Quite possibly. There are good reasons to be concerned about the threat to privacy from proposals to tax e-commerce, especially the proposal of the National Governors' Association.
This year, the state of Michigan, in an effort to collect "use" taxes, inserted a line (Line 30) in 1999 state income tax forms which specifically requests that citizens report their total online and interstate catalog purchases and pay the six-percent tax. It is highly unlikely that Michigan citizens will suddenly begin to tally the transactions they made last year via the Internet, catalogs, mail order, or 1-800 numbers and pay the tax, but the very insertion of Line 30 introduces a fundamentally new element in sales and use tax collection. It strips away the traditional anonymity of the taxation of personal purchases.
Heretofore, one of the positive features of a sales tax (or a use tax, for that matter) has been that it is a fairly anonymous tax. When you make a purchase in a store, you pay the tax to the vendor and then leave the store. No information is collected about the consumer and the state does not attempt to track individual purchases by citizens. That could all change now with the state's new emphasis on collecting so-called "use" taxes through Line 30 of state income tax forms. We may have even more to fear if Michigan adopts a "trusted third party" tax collection system as proposed by the National Governors' Association.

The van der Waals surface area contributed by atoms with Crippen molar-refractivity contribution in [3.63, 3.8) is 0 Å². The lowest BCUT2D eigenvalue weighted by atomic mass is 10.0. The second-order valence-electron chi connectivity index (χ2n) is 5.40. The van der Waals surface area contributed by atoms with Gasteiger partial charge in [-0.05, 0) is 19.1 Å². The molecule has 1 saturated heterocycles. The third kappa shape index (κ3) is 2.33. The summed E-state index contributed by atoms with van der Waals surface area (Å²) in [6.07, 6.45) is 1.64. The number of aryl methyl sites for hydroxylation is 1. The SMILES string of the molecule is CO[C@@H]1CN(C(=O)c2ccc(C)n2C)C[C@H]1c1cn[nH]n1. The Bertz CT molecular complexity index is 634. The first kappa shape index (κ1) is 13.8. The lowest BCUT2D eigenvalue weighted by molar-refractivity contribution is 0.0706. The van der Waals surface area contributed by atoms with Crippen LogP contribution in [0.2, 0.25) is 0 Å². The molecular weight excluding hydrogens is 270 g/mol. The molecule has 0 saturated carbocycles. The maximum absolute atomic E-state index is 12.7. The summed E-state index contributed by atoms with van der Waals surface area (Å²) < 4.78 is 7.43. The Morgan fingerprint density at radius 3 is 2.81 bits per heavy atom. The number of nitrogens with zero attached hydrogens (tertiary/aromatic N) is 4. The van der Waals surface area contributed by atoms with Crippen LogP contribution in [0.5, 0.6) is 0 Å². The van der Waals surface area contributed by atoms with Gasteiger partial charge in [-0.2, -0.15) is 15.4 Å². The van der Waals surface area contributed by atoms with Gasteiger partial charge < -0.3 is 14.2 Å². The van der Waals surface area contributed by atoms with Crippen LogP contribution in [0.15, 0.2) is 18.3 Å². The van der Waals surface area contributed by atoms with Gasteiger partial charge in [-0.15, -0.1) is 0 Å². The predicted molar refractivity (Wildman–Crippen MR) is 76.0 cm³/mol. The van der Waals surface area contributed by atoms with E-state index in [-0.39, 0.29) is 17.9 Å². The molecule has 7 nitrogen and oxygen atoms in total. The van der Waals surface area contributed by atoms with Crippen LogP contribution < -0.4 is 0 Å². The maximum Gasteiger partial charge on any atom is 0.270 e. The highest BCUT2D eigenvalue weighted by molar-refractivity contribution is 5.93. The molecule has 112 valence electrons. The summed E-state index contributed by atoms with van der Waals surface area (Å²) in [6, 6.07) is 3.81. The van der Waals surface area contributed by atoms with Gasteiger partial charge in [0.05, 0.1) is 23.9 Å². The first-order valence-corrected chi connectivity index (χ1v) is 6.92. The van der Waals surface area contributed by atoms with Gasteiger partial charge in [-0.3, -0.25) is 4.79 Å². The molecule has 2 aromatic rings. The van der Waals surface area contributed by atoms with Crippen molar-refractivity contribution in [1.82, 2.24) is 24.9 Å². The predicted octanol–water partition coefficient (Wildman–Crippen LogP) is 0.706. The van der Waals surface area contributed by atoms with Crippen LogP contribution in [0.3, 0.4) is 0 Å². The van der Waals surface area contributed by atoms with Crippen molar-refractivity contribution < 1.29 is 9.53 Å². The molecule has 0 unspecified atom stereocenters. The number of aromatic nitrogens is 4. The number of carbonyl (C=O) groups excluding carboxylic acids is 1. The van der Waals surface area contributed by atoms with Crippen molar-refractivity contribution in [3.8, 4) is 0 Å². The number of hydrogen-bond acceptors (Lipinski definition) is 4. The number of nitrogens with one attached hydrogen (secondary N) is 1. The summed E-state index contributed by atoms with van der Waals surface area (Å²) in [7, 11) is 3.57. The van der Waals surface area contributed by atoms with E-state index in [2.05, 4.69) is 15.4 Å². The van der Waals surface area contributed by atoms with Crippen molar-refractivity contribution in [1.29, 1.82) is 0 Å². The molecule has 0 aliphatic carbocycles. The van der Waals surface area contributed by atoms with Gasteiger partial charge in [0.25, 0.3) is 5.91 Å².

The NGA plan would effectively deputize third-party tax collectors to carry out the government's business of tax collection. Governor John Engler has been all too eager to volunteer Michigan citizens as guinea pigs to test out such a system. While privatization of many government functions is often a good idea, tax collection is probably one function of government that should not be privatized. Citizens are rightly concerned about private parties having access to their credit card numbers and personal buying habits without their express authorization.